ur next stop is the Seegrotte in Hinterbrühl. The Seegrotte is an underground cave system with a large grotto located under a former gypsum mine. In 1912 an underground explosion in the gypsum mine caused 20 million liters (5.3 million gallons) of water to flood the mine. The lake is 60 meters below ground and is the largest subterranean lake in Europe and is a steady 9 °C all year round. For many years the mine stood still.
In 1918, a Viennese liquor manufacturer, bought the abandoned mine with the idea to an amusement establishment. Later, he tried his hand at mushroom cultivation, which, unfortunately, failed because the temperature was too low. In 1920, he had the 200-meter-long winding gallery – still largely lined with wood from the mining times – vaulted with bricks. In the early 1930s, the mine waa wired for electricity and, with an old military pontoon and an electric boat, the mine opened for tours in 1932.
During World War II this area was requisitioned by the German military because of the protection that the subterranean site offered. The original plan was to store edible fats in the tunnels, but this failed because of the high humidity. Large quantities of technical fats were stored in barrels. Cultural goods were also stored to protect them from war damage. During this time, the mine continued to operate as an exhibition mine. It was not until 1944 that the tunnels were fully confiscated and an aircraft factory was set up in them under the code name Languste. It was in this site that one of the first jet fighters in the world was produced (one of the Luftwaffe’s secret weapons).
At the end of the war only a few of the bombs previously laid by the SS were detonated during the escape because of the intervention of an Austrian sergeant. Despite this, however, there was still a great deal of damage to the mine. In 1945, the arduous process of clearing out all the equipment, machinery, and aircraft parts began. however, the sea grotto was confiscated by the Soviet occupation forces at the start of 1946. It was not until half a year later that permission was obtained to re-establish the grotto as an exhibition mine.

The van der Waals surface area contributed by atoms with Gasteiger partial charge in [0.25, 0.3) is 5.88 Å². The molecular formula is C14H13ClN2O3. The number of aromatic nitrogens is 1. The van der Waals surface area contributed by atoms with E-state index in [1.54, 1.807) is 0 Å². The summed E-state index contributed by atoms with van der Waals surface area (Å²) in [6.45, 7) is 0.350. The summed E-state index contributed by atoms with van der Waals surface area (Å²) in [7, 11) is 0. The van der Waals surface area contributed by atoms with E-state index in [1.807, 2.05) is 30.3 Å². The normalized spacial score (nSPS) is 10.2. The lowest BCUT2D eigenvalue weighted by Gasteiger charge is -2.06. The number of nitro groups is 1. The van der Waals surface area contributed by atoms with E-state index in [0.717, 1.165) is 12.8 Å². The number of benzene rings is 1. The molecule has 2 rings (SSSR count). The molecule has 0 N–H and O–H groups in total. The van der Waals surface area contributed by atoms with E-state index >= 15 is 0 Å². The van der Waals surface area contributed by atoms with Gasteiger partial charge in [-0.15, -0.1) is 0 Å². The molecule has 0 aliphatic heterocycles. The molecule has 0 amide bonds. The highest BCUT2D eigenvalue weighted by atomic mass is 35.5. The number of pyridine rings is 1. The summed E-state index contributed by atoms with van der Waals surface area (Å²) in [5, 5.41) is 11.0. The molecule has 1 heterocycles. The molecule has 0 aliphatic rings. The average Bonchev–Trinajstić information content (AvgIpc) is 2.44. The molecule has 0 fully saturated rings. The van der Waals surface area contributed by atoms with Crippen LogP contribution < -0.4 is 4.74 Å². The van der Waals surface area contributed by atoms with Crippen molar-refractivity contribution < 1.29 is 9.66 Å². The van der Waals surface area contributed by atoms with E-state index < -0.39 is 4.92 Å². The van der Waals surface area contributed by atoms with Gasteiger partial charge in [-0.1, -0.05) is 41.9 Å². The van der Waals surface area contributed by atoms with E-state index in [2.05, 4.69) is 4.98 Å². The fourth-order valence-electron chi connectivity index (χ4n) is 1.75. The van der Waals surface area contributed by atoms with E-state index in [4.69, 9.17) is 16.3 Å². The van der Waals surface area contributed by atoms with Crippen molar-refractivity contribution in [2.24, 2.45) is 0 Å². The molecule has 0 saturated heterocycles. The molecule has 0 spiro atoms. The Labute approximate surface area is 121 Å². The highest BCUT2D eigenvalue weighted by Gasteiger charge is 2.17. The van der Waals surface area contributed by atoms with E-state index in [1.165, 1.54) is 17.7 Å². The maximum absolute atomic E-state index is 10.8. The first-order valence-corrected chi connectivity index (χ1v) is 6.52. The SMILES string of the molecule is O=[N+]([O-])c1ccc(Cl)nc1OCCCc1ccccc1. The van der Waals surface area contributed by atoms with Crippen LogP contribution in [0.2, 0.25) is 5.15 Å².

So, I am not sure what I am thinking – or not thinking – since this is an underground lake and I am very claustrophobic. As we were ushered into the EXTREMELY small tunnel and started to make our way down I almost panicked and backed out…only the quick forward pace kept me going. The tunnel was long, and dark, and well, small. The worst part – the ceiling was only a scant inch or so above my head. Eventually, I am expelled into a large tunnel and I feel the suffocation of claustrophobia fade.
I pass several dioramas that show the work and life that has occurred underground. One shows some original airplane parts and a model of the one-time factory. Another shows some of the old tools of the original gypsum miners. Horses on a göpel drove the hoisting machine for the hoists filled with gypsum. They had their own stable underground, lived in the mine for up to 20 years and would eventually go blind from lack of light.
After descending the last final stairway, we reach the underground lake. The water is crystal clear allowing clear view of the grotto bottom. Lack or air movement means the water surface reflects the rock walls and ceiling like a mirror. We all climb aboard a small boat and slowly motor our way through the caves – the colored lights shining on the walls making for a beautiful sight. After a short tour of the underground lake, we are making our way back up to the surface. Of course, that means that I have to travel back through the tiny tunnel again. Ugh